A funny thing happened on the way to Candidasa recently. Away from the relaxed beach life of this old resort area, life goes on in very different ways. Because the very traditional village of Tenganan is just a small detour en route to Candidasa, I decided to drop by and pay a visit. But before I even reached there, my attention was caught by groups of people swarming around a temple entrance in the hamlet of Pesedahan. It looked pretty interesting, so donning my traditional gear that I keep handy for sudden events, and grabbing my camera, I wandered into the temple.
People were piling in all dressed in their temple best. Yet what caught my attention was the huge offerings grouped together at one end of the compound. Called “Banten Pajegan” these offerings are a speciality of several remote villages in Karangasem. This particular ceremony was to make offerings to the young babies of the village. Babies older than six months old are brought to the ceremony to prepare them forentry into the village society.
The tower of offerings were almost six foot high, much taller than most of the attendees – unlike anything I have seen before. The decorations varied according to the status of those who brought them. Some were completely covered with smoked chickens which would, apart from being incredibly heavy, also be rather costly. Others were more humble with just a few chickens for show while others were comprised totally of huge green bananas.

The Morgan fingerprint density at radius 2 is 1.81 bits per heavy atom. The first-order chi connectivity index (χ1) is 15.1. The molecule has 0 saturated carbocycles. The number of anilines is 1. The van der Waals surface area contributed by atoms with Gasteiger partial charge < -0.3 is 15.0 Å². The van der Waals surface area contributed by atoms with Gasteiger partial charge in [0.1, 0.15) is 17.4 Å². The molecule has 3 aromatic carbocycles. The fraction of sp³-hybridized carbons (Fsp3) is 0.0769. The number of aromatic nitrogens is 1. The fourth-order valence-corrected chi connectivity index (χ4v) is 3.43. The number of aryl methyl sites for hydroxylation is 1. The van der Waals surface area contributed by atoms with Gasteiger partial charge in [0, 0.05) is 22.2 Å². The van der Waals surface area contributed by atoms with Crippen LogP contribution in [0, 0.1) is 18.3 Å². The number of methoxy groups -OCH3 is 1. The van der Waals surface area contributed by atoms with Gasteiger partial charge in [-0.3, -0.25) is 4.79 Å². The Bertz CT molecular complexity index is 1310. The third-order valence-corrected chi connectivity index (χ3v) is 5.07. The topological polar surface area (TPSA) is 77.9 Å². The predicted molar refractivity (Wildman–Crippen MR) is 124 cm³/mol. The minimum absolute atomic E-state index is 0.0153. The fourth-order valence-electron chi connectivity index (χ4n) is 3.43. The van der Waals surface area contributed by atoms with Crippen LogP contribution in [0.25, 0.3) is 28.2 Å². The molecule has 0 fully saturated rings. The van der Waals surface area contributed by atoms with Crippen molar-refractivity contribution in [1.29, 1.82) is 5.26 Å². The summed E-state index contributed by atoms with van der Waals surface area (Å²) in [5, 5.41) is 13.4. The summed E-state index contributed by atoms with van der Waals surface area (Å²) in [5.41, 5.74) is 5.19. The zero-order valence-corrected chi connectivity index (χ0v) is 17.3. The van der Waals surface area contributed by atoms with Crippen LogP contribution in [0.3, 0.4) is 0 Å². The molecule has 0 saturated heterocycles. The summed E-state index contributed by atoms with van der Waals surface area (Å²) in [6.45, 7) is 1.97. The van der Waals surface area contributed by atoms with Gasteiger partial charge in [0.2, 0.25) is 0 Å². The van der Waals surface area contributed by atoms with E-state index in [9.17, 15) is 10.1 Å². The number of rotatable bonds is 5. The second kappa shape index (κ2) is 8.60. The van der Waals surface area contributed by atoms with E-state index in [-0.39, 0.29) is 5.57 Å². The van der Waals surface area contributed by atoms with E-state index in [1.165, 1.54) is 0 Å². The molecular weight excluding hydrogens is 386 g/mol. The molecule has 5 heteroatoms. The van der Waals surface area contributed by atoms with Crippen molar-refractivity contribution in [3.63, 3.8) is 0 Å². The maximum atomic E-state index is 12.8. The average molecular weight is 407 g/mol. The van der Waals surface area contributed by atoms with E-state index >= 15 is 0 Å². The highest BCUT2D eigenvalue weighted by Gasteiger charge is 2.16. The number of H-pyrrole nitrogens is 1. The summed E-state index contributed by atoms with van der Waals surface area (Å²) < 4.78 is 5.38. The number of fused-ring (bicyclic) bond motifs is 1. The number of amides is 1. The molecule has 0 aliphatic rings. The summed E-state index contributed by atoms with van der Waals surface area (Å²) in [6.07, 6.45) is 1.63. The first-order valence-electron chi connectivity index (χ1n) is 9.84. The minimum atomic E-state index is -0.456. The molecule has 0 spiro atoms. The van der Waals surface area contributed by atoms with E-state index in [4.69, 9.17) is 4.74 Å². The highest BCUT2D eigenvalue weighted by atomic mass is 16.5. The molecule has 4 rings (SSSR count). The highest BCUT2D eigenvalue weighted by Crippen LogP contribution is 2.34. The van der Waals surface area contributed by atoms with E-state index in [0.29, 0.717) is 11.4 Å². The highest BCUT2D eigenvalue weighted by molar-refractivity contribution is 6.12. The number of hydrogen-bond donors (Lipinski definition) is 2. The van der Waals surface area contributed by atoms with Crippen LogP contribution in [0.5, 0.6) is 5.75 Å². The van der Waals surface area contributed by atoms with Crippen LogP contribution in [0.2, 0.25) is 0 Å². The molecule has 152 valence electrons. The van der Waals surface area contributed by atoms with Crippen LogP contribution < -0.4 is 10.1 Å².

This Usabaha Sambah ceremony lasts over four days and I just managed to happen upon the last, most impressive day – the crescendo of the whole ceremony. After the offerings were brought in, blessed and prayed upon, they were taken home. Sometimes the women, after receiving help to get them onto their heads, would carry it out proudly, her strong body and neck straining against the weight and the incredible sense of balance needed for such a feat. More often, they were carried out by two or three struggling men – it is such a symbol of strength for Balinese women to carry all the weight of the responsibilities, both within the home and beyond.
The ceremonies are enjoyed by all the participants. Apart from having a big procession and a Melasti procession to the beach for more offerings and blessings, one of the days is dedicated to killing and roasting pigs. They are then prepared for a communal traditional Meghibung meal where a dozen people eat off the same plate – a great way to foster community spirit.
Life in the villages seems to just carry on regardless – almost oblivious to the greater frenzied activities belonging to the world outside. It is always a pleasure to see the Balinese at their happy and charming best.
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